4 articles Tag birth trauma

9.17pm – iVillage Post

My newest post is up over at iVllage. Go HERE if you want to have a read.

We’re Fine.

Through my work with Maternity Matters and involvement with the Birth Trauma Association, I read a lot of stuff by women who’ve suffered similar trauma and disappointment to what my family went through when Sausage was born. I read about people who are let down by a lack of care, poor facilities and a health service which treats them like a number. I talk to people who feel alone, like no-one understands their feelings and thoughts and I do my best to let them know that I know exactly how they feel. I know Susanne won’t mind me saying that she does the same and I’ve seen her counselling others through their heartache on many an occassion.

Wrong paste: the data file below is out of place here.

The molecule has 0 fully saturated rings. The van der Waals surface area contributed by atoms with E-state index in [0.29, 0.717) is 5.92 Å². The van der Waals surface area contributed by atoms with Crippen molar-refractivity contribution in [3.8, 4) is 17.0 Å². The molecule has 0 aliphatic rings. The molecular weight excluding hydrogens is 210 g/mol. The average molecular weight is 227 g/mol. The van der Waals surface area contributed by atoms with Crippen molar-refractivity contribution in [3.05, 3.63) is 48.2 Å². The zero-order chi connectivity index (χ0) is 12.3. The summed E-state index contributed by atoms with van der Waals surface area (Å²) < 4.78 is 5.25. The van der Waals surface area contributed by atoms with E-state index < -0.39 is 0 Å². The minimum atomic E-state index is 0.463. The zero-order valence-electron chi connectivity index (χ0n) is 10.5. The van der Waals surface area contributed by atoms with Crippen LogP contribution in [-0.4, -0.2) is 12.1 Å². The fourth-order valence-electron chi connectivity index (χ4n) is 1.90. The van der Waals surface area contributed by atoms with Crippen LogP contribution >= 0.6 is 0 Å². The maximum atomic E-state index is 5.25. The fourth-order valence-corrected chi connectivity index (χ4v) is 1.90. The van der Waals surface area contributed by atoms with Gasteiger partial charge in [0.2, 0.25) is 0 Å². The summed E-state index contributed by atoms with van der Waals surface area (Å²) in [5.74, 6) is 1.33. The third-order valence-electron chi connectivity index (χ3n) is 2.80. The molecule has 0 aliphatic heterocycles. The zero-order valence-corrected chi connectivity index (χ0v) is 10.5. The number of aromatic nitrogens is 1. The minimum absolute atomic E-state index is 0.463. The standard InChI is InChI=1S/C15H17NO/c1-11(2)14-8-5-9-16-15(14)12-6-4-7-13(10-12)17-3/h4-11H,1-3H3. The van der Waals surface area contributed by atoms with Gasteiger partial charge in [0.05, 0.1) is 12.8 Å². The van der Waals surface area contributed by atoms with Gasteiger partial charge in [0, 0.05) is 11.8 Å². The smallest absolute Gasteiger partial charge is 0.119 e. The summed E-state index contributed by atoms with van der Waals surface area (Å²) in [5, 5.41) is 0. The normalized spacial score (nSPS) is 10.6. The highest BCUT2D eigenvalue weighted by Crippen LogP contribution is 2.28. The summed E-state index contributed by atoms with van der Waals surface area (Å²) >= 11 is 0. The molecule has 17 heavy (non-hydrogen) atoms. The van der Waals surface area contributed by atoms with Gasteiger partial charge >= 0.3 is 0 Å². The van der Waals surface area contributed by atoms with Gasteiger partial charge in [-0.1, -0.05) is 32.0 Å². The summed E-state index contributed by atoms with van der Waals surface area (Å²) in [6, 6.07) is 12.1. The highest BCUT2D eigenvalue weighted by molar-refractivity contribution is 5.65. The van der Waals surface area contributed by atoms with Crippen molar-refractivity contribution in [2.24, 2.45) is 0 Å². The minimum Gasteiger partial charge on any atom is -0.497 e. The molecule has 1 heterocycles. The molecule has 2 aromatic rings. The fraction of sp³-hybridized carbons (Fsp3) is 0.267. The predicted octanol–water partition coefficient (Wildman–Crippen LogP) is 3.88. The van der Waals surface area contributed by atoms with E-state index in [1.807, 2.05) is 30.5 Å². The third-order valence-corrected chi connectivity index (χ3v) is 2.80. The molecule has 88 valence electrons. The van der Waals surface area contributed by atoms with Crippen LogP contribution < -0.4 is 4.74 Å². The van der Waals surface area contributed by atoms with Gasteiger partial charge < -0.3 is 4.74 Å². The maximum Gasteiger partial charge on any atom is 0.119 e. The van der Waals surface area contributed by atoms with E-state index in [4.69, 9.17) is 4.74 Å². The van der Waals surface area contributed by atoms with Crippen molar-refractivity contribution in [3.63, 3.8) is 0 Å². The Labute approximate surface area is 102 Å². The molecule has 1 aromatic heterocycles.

It’s Sausage’s 3rd birthday in just under three weeks and I have something that I wanted to share with anyone who may read this. It’s really important that I get this out there and I genuinely hope that people read this and are comforted by my words.The thing I need to say is this:

We’re okay.

Three years ago, I thought my heart would never stop hurting. I thought I’d be consumed by my rage, feeling at times that I fully understood spontaneous combustion, convinced that it happened to people who spent their waking hours burning with white-hot rage. I thought that every time I looked at my daughter I’d see the tubes and wires that covered her the first time I laid eyes on her. I thought I’d never be the same again.

But we’re okay.